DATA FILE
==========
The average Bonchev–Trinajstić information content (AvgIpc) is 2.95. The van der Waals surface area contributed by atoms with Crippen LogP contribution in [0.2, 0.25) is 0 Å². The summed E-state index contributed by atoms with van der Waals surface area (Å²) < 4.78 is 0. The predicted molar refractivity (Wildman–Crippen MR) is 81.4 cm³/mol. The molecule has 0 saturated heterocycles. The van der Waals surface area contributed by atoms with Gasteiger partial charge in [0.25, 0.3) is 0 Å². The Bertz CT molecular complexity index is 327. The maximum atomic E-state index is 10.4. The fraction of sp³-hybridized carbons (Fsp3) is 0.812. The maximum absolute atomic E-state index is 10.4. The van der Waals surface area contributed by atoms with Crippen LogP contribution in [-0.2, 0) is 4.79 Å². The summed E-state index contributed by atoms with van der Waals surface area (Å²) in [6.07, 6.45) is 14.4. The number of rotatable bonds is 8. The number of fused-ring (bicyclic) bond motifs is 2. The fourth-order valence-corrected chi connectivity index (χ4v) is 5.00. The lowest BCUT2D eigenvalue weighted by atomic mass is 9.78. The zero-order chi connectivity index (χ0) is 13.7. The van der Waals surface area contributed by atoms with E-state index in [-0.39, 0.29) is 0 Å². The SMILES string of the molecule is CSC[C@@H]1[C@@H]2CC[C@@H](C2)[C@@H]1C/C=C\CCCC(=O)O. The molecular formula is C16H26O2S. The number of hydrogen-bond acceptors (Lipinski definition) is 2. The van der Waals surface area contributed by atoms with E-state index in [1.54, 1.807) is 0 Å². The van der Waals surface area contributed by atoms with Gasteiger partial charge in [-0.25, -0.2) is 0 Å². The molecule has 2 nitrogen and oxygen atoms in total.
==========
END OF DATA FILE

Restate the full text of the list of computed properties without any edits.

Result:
The average Bonchev–Trinajstić information content (AvgIpc) is 2.95. The van der Waals surface area contributed by atoms with Crippen LogP contribution in [0.2, 0.25) is 0 Å². The summed E-state index contributed by atoms with van der Waals surface area (Å²) < 4.78 is 0. The predicted molar refractivity (Wildman–Crippen MR) is 81.4 cm³/mol. The molecule has 0 saturated heterocycles. The van der Waals surface area contributed by atoms with Gasteiger partial charge in [0.25, 0.3) is 0 Å². The Bertz CT molecular complexity index is 327. The maximum atomic E-state index is 10.4. The fraction of sp³-hybridized carbons (Fsp3) is 0.812. The maximum absolute atomic E-state index is 10.4. The van der Waals surface area contributed by atoms with Crippen LogP contribution in [-0.2, 0) is 4.79 Å². The summed E-state index contributed by atoms with van der Waals surface area (Å²) in [6.07, 6.45) is 14.4. The number of rotatable bonds is 8. The number of fused-ring (bicyclic) bond motifs is 2. The fourth-order valence-corrected chi connectivity index (χ4v) is 5.00. The lowest BCUT2D eigenvalue weighted by atomic mass is 9.78. The zero-order chi connectivity index (χ0) is 13.7. The van der Waals surface area contributed by atoms with E-state index in [-0.39, 0.29) is 0 Å². The SMILES string of the molecule is CSC[C@@H]1[C@@H]2CC[C@@H](C2)[C@@H]1C/C=C\CCCC(=O)O. The molecular formula is C16H26O2S. The number of hydrogen-bond acceptors (Lipinski definition) is 2. The van der Waals surface area contributed by atoms with E-state index in [1.54, 1.807) is 0 Å². The van der Waals surface area contributed by atoms with Gasteiger partial charge in [-0.25, -0.2) is 0 Å². The molecule has 2 nitrogen and oxygen atoms in total.